If this problem included independence decisions it would have had money thrown at it by now and rehabilitation units everywhere.

Scotland has the lowest life expectancy in the UK (77 years for men and 81 for women), falling for the first time since records begun.

It is just over a year since the Scottish government published its vision to “make Scotland a world leader in public health”. Not as long as we have the nationalists running the show.

Real effort is required and less posturing to and from BBC journalists who mostly share their political ideology.

This all shows a sticky wicket and must be bowled out sooner than later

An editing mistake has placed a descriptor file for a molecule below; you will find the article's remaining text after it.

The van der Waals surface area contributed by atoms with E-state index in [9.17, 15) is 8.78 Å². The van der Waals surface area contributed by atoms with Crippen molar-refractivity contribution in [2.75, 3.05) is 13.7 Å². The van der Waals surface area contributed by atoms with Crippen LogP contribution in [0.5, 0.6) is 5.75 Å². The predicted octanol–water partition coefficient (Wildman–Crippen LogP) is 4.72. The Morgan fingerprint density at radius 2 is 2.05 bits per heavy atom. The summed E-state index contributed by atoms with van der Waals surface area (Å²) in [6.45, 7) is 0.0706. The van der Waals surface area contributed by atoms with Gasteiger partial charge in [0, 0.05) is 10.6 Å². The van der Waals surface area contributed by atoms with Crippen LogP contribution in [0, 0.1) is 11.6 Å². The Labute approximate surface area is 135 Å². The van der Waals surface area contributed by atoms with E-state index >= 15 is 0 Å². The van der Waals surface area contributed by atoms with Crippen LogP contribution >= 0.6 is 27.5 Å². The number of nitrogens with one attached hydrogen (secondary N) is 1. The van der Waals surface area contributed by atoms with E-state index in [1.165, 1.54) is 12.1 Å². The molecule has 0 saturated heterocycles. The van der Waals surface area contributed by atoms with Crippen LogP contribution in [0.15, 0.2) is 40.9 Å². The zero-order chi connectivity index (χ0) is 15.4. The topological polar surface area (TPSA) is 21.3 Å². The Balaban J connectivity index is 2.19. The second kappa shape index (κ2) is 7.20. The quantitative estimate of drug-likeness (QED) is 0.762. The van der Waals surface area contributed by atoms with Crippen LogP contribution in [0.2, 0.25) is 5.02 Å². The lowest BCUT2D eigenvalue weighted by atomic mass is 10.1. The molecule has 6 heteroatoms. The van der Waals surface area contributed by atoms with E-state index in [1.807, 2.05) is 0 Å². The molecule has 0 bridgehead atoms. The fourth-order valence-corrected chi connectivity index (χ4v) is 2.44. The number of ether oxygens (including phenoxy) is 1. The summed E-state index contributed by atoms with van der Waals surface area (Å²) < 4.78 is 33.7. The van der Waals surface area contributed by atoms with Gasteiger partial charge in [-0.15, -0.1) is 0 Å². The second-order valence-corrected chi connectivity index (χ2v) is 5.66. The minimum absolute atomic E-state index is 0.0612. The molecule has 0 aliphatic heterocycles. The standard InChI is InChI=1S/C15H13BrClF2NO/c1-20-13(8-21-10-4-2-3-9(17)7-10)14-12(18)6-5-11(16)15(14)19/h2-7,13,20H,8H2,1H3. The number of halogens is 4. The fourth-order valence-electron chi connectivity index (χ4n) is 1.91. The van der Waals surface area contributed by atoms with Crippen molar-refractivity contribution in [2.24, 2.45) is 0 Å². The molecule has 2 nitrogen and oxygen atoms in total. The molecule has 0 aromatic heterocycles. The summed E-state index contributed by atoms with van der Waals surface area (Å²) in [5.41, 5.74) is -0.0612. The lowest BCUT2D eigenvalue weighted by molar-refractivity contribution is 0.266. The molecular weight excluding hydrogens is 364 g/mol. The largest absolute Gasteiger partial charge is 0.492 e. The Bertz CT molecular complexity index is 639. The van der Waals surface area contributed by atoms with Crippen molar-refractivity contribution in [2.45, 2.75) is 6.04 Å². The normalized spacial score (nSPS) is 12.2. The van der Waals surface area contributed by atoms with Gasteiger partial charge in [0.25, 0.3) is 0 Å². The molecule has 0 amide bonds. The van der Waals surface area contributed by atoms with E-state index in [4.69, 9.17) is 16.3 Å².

Drug addiction of this enormity could soon become the First Minister’s biggest nightmare with the Scottish electorate at the ballot box if no solution is found.

Paul Singleon

Gordon

INFORMATION EXPENSE

If Westminster, Holyrood and councils were to treat spending our money as their own, then we would see a big difference in how cash was used.

However, when it comes to me getting information from Westminster and Holyrood, and that includes the PM and First Minister, this is done ‘nae bother’ via an ordinary envelope.

Not so with cash-strapped Scottish Borders Council. All my requests, no matter how trivial, go through the Freedom of Information system. This costs us for two registered mail letters and the request has to go in front of a committee.

Why this expensive method of supplying run-of-the-mill information?

A. Cruickshank

Langlee Drive

Galashiels

SNP CHIEFS SHOULD DO THE MATHS